Transportation-Related Hazardous Materials Incidents and the Role of Poison Control Centers

Mark E Sutter, Stephanie L. Hon, Arthur S. Chang, Michael D. Schwartz, D. Adam Algren, Joshua G. Schier, James Lando, Lauren S. Lewis

Research output: Contribution to journalArticlepeer-review

1 Scopus citations

Abstract

Background: Department of Transportation (DOT) mandates reporting of all serious hazardous materials incidents. Hazardous material exposures may result in secondary contamination of emergency departments, or delayed clinical effects. Poison control centers specialize in the management of patients exposed to toxic substances; however, poison control center notification is not required. Purpose: The objective is to determine the frequency of poison control center notification after serious hazardous materials incidents when patients were transported to a hospital. Methods: A retrospective analysis was conducted of serious hazardous materials incidents as reported by DOT, matched with data from the American Association of Poison Control Centers from 2002 through 2006 that involved patient transport. Incidents were divided into four groups: those reported to a poison control center within 0-360 minutes of the incident; those reported within 361-1440 minutes of the incident; those reported within 1441-4320 minutes of the incident; and no poison control center notification. Analyses were performed on variables including date, time, substance, and time to notification. Data were received in January 2008. Results: One hundred fifty-four serious incidents met inclusion criteria. One hundred thirty-four incidents (87%) occurred without poison control center notification. Poison control centers were notified in 20 incidents (12.9%); 15 incidents (9.7%) were reported within 0-360 minutes of the incident (M=115 minutes, range=5-359 minutes); four incidents (2.6%) were reported within 361-1440 minutes of the incident (M=652 minutes, range=566-750 minutes); and one incident (0.7%) was reported after 4320 minutes following the incident. Conclusions: Most serious hazardous materials incidents involving patient transport are not reported to poison control centers. Opportunities exist to increase utilization of poison control center resources without increasing financial burdens of the hazardous materials incident.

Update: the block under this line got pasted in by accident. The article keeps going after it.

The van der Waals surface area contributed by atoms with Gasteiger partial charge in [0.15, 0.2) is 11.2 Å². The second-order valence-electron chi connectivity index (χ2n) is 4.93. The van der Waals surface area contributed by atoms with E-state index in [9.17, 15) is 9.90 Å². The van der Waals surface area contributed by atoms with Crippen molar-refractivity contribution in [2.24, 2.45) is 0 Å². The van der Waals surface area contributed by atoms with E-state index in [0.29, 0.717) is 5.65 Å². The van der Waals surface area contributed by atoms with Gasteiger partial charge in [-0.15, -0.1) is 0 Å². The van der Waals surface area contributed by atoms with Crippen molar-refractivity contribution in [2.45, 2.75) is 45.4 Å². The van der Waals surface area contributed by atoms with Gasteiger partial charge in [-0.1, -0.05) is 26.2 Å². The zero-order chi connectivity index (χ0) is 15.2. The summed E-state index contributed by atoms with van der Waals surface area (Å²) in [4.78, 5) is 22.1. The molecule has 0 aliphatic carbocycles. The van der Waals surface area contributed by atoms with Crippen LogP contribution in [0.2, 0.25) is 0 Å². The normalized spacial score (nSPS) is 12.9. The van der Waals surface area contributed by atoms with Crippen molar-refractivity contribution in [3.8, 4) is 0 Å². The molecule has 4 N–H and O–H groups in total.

Original languageEnglish (US)
Pages (from-to)663-666
Number of pages4
JournalAmerican Journal of Preventive Medicine
Volume38
Issue number6
DOIs
StatePublished - Jun 2010
Externally publishedYes

ASJC Scopus subject areas

  • Public Health, Environmental and Occupational Health
  • Epidemiology

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